When men speak about or struggle with love they are considered weak. When they speak about or struggle with war they are strong. What gives?
“Why curse men in love and honor men at war?” Don Schrader is the man who wrote the question and he is the man carrying the sign above. I don’t have a ready-made answer for why society often does this but it’s clear to me that the question gets to the heart of something we’re trying to crush here at GMP. Being vulnerable enough to both give and receive love is the bravest, strongest act any man can engage in. Fighting in a war can be brave and strong, but isn’t always. Throughout history war can perhaps more often be described as “weak” and “dishonorable” rather than “strong” and “honorable.”
But there, floating like the invisible dust all around us, is the man-box definition that all of us men are supposed to cram ourselves into in order to be better men:
Arrgh! War! Hair on chest! Protector. #Beastmode. Kill!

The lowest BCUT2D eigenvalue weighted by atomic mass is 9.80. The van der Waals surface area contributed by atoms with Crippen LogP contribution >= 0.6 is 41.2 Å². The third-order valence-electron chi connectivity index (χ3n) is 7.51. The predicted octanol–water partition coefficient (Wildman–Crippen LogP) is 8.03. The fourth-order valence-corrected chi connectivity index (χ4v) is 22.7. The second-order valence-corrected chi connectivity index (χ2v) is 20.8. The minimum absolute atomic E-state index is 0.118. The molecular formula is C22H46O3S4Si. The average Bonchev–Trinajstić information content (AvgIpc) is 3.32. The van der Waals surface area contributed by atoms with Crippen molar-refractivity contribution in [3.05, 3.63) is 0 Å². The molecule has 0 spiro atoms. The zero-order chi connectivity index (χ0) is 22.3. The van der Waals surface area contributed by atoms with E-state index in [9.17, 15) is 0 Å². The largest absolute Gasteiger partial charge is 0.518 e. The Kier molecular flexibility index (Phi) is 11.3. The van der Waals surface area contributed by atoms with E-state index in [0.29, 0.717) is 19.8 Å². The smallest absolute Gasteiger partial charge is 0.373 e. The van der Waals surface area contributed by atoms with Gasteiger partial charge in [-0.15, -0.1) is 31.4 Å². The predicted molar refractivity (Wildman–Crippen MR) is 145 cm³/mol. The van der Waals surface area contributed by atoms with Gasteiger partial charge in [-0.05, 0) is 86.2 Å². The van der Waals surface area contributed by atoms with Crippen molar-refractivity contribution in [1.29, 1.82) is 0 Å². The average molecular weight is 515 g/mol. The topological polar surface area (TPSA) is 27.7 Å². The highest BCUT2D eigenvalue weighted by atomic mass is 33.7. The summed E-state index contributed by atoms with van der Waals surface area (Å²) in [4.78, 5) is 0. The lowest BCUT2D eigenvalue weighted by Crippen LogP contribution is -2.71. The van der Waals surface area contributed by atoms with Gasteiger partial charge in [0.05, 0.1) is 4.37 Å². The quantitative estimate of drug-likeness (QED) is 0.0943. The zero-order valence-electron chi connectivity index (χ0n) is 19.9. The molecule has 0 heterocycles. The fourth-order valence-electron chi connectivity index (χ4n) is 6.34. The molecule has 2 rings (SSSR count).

Any alternative like love, affection or being a nurturer are flowery and weak and unmanly.
And yet I remember the days of being called a “typical jock” and a “dumb brute” when I was a professional mixed martial arts fighter.
And I remember the days of being called “gay” and a “pussy” when I was developing as a young poet.
And I remember the young Ivy League student: a high-school wrestler who gave up the violin because he was made fun of for it.
And I remember the amateur boxer who gave up his passion for painting because he was ridiculed and repeatedly called a “queer.”
If we want balanced men capable of being holistically strong and honorable, we must create an environment where men are encouraged to find and then express their authentic selves. Be warned: This means tolerating a helluva lot less bullshit and embracing a lot more of that L word: Love.
Like The Good Men Project on Facebook